“The Wire tried to imply … the value of the city as the essential American experience. We’re an urban people. Eighty percent of us live in metro areas. I don’t buy the whole Republican convention with its small-town values and “We represent the real Americans.” I live in Baltimore. I’m concerned with big-city values and I live among real Americans. I could give a fuck about the other 20 percent of the country. I care about how we live together in cities.”—DAVID SIMON - Vice Magazine
Zak Smith is one of the best and most inspiring working artists I’ve ever come across. He illustrated the entirety of Pynchon’s Gravity’s Rainbow (760 beautiful, intricate, mind-boggling pages), and also performs in pornographic movies on the side. Because, you know, why not? Anyway, I was…
Ok, so I’ve unlinked The Made Shop tumblr and twitter (@themadeshop) so there won’t be redundant content anymore if you follow both.
For people who don’t use tumblr but have been enjoying getting links from the twitter there is now a dedicated twitter mirror that you can follow instead: @MadeShopTumblr – it will only be used as a one-way feed, I won’t be checking it or replying from it.
I’ve left the Facebook feed link set up so that my non-tumblr FB friends can continue to follow along.
For the rest of you who follow both: you can selectively turn off all tumblr updates on Facebook by clicking “hide” next to the update and then clicking “hide tumblr” - that way you won’t see redundant content there (from anyone).
Tumblr is the only place The Made Shop publishes new content to. In the past this content was then mirrored exactly on Facebook and Twitter (with no additions or subtractions). We did this because there are people that follow us who use FB or Twitter but (inexplicably :) don’t use Tumblr.
So after reading this I was thinking about saying that if you follow our tumblr directly than you should un-follow the twitter and de-friend me on facebook. However, after more thought, I’ve decided it’s better for me to unlink the feeds altogether.
David Foster Wallace in “Octet,” which is a story in Brief Interviews With Hideous Men.
This story, not this part, but this story that is essentially un-pull-quotable in any way that would do it any justice, but this story, this book as a whole maybe leading up to this story, is the only time, the only, only time, I have cried because a story is so good. I think what put me over the edge was some joke in the footnotes. Because it was so vulnerable and scary and then jokey; so generous. So I read it while waiting for the G train with the other rush hour commuters and started crying into it rather, um, significantly. Granted I also cried in Kinko’s today and had to take a walk around the block, so that is where I am operating from as I’m reading this but also, ALSO, damn you guys. I’ve never read anything like this. SO GOOD IT MAKES YOU CRY.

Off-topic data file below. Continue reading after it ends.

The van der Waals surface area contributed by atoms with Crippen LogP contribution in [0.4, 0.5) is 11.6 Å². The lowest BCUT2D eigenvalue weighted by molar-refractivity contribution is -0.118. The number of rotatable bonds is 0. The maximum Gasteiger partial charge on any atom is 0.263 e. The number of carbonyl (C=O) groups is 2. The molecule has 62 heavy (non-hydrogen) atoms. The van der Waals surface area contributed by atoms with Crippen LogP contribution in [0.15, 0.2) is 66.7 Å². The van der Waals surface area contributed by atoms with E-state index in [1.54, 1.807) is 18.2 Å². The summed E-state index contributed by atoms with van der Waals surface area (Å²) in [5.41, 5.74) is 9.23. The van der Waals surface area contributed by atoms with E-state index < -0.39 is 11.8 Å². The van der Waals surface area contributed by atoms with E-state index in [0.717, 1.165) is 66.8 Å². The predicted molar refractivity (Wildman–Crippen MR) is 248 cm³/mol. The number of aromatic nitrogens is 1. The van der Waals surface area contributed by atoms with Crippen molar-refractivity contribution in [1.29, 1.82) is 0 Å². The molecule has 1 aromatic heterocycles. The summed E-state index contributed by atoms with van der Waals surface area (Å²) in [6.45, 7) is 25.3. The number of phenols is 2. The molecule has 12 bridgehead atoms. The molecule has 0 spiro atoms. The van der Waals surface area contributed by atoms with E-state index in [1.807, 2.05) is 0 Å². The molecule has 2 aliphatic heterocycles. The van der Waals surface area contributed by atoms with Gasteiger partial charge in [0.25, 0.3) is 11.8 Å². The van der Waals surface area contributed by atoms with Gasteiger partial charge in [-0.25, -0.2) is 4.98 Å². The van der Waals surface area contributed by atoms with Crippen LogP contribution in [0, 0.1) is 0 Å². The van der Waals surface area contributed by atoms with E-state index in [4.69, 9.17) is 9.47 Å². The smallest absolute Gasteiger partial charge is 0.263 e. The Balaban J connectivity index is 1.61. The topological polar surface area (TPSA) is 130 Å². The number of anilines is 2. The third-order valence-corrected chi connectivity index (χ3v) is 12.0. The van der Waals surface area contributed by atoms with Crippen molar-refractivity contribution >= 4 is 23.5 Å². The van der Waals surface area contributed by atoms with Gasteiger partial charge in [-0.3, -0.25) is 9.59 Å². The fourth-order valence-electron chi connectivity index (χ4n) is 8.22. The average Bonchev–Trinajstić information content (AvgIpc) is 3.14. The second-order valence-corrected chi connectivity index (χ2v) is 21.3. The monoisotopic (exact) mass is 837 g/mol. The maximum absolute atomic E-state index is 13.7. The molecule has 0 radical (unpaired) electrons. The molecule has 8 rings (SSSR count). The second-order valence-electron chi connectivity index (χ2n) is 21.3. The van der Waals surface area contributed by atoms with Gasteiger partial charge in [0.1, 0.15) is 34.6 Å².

“I guess a big part of serious fiction’s purpose is to give the reader, who like all of us is sort of marooned in her own skull, to give her imaginative access to other selves. Since an ineluctable part of being a human self is suffering, part of what we humans come to art for is an experience of suffering, necessarily a vicarious experience, more like a sort of “generalization” of suffering. Does this make sense? We all suffer alone in the real world; true empathy’s impossible. But if a piece of fiction can allow us imaginatively to identify with a character’s pain, we might then also more easily conceive of others identifying with our own. This is nourishing, redemptive; we become less alone inside.”—DFW
“All I’m saying is that it’s shortsighted to blame TV. It’s simply another symptom. TV didn’t invent our aesthetic childishness here any more than the Manhattan Project invented aggression. Nuclear weapons and TV have simply intensified the consequences of our tendencies, upped the stakes.”—DFW
But I only have 16 dollars to spend so I need to find another used books fair/second hand books shop, since the ones I want won’t probably be found in my regulars ones.
by the way, I want to read JD Salinger, any of his work in particular that might be a recommended-for-my-head? I’ve only read reviews of his book, and really good ones.
oh yeah, and the books are Apples by Richard Milward and No One Belongs Here More Than You by Miranda July.
of course the list is longerer, but those are ones I really want to read right now.
No One Belongs Here More Than You is really, really great – I recommend it highly. & I think Franny & Zooey is Salinger’s best book. Have you read any David Foster Wallace? He’s my favorite author. ever. A good book to start with of his is A Supposedly Fun Thing I’ll Never Do Again.